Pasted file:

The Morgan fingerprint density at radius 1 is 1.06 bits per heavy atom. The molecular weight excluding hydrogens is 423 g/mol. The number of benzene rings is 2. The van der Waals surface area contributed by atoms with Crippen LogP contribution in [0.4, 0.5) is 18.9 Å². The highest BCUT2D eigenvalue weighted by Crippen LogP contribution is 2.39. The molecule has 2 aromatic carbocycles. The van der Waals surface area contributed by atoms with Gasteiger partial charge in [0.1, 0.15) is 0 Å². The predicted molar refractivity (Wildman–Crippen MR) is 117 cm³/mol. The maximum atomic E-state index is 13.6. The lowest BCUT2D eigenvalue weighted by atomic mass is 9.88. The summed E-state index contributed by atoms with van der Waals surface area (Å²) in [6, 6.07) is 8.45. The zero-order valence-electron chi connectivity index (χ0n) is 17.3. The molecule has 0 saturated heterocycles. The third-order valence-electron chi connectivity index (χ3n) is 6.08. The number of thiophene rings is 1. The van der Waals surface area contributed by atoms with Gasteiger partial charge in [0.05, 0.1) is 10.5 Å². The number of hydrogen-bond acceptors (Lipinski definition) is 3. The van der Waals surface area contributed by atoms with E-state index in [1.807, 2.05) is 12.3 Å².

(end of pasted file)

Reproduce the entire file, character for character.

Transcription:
The Morgan fingerprint density at radius 1 is 1.06 bits per heavy atom. The molecular weight excluding hydrogens is 423 g/mol. The number of benzene rings is 2. The van der Waals surface area contributed by atoms with Crippen LogP contribution in [0.4, 0.5) is 18.9 Å². The highest BCUT2D eigenvalue weighted by Crippen LogP contribution is 2.39. The molecule has 2 aromatic carbocycles. The van der Waals surface area contributed by atoms with Gasteiger partial charge in [0.1, 0.15) is 0 Å². The predicted molar refractivity (Wildman–Crippen MR) is 117 cm³/mol. The maximum atomic E-state index is 13.6. The lowest BCUT2D eigenvalue weighted by atomic mass is 9.88. The summed E-state index contributed by atoms with van der Waals surface area (Å²) in [6, 6.07) is 8.45. The zero-order valence-electron chi connectivity index (χ0n) is 17.3. The molecule has 0 saturated heterocycles. The third-order valence-electron chi connectivity index (χ3n) is 6.08. The number of thiophene rings is 1. The van der Waals surface area contributed by atoms with Gasteiger partial charge in [0.05, 0.1) is 10.5 Å². The number of hydrogen-bond acceptors (Lipinski definition) is 3. The van der Waals surface area contributed by atoms with E-state index in [1.807, 2.05) is 12.3 Å².